How to Treat Asthma

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Asthma is a common respiratory tract condition not only in children, but also among adults. It is the chronic inflammation of the respiratory tract that leads to an increase in mucus production, boiling of the mucus linings, and hyper-reactivity of the airways. Asthma requires immediate intervention.

The longer a person experiences difficulty in breathing, the more he will be anxious, making the situation worse for himself. Primary signs of asthma include coughing, wheezing (asthma breathing), chest tightness, and difficulty in breathing.

Typically, there are two types of asthma remedies. These are the quick-relief and long-acting medications. Quick-relief medications are used for the abrupt treatment of asthma symptoms and exacerbations. On the other hand, long-acting medications are given to control the symptoms of persistent asthma.

Since the main cause of asthma is inflammation of the airways, regular use of anti-inflammatory drugs is needed. Metered-dose inhalers or asthma inhalers are commonly used. Corticosteroids are the most effective anti-inflammatory drug existing today. Corticosteroids efficiently alleviates the symptoms, and at the same time improve airway function.

This kind of medication suppresses the body's ability to respond to an inflammation, thus reducing the swelling on the airways. Other anti-inflammatory agents that are more commonly administered to children are nedocromil and cromolyn sodium. These two drugs are also good prophylaxis treatment for exercise-induced asthma or exposure to known triggers that can not be avoided. These are classified as mast cells stabilizers.

In addition to inhaled corticosteroids, theophylline and aminophylline are preferred for the relief of nocturnal asthma symptoms. These methyxanthines serve as bronchodilators and have minimal anti-inflammatory effects.

Another medication that can be an alternative for inhaled corticosteroid for mild persistent asthma is leukotriene modifiers or inhibitors. However, it can be used alongside corticosteroid treatment for the more severe type of asthma.

For acute exacerbations, short-acting beta2-adrenergic agonists are prescribed. Examples are albuterol, metaproterenol, and pirbuterol. This drug class has a rapid onset, so providing immediate relief from symptoms. Ipratropium bromide and oxitropium bromide, both anti-cholinergic agents, may have added effects in acute exacerbation such as relief from bronchospasm and reduction of mucus production. However, these anti-cholinergic medications are more commonly given to patients who suffer from chronic obstructive pulmonary disease.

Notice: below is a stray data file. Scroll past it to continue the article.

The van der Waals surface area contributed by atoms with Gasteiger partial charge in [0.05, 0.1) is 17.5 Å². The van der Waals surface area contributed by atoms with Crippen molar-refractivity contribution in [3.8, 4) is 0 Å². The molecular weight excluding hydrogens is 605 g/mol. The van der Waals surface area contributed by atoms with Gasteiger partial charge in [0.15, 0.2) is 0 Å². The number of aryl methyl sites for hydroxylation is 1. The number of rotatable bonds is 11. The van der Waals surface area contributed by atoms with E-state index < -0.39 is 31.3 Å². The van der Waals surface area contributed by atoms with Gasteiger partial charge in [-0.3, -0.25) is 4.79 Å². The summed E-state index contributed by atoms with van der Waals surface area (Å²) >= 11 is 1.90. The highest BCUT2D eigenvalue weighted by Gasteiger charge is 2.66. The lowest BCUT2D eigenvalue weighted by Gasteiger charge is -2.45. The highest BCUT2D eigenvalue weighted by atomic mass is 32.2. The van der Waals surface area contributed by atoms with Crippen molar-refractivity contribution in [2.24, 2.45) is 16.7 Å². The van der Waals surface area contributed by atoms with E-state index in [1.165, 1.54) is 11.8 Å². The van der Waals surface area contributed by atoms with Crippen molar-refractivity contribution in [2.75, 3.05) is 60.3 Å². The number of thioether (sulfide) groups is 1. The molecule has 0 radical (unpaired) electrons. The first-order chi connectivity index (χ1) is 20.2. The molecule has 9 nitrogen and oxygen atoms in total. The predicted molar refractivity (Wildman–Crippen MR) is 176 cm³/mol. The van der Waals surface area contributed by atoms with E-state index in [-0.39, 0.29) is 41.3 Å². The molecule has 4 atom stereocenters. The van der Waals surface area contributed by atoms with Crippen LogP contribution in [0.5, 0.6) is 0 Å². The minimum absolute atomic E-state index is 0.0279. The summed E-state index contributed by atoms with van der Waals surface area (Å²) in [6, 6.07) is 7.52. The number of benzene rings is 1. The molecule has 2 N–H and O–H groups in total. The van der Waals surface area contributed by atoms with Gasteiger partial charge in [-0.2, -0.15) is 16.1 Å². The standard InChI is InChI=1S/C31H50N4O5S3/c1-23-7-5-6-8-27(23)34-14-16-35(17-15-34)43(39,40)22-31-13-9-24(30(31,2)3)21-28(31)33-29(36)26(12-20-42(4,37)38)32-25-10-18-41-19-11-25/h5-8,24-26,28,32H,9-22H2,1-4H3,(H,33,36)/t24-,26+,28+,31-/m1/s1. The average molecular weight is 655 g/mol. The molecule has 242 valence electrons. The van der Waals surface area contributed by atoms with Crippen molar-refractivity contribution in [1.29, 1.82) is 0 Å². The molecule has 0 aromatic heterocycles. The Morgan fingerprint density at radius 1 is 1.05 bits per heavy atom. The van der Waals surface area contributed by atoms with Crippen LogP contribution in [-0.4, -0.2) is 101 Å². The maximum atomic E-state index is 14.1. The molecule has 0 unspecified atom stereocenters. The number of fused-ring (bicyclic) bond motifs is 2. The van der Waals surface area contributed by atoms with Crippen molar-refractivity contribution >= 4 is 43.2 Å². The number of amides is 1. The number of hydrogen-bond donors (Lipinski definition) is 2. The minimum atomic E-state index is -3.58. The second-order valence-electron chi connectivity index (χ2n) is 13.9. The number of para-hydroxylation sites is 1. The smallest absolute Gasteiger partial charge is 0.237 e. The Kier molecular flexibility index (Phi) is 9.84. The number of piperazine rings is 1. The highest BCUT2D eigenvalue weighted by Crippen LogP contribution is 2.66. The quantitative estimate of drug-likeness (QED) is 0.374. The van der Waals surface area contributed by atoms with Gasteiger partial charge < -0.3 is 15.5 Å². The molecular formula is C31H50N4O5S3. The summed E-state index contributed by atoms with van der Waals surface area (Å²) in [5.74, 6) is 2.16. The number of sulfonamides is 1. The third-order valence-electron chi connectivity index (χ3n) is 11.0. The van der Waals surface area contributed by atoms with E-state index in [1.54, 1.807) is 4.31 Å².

Aside from drug therapy, people who asthma is triggered by allergies should consider allergy desensitization or allergy immunotherapy. Unfortunately, this kind of therapy is not recommended for those who have severe and uncontrolled asthma.

Asthma has no definite cure. However, following the right treatment can alleviate an asthmatic person's condition. If asthma is left untreated, undesirable complications may arise. Some of these life-threatening complications are status asthmaticus, pneumonia, atlectasis (lung collapse), and respiratory failure.

Acute asthma episodes can possibly obstruct a person's airway. This obstruction may often lead to hypoxemia or lack of oxygen in the blood circulation. Asthma can also lead to dehydration because of excessive sweating during an episode and insensible fluid losses through hyperventilation.

With proper medications, a person with asthma can live a normal life.



Source by Keith Tennent

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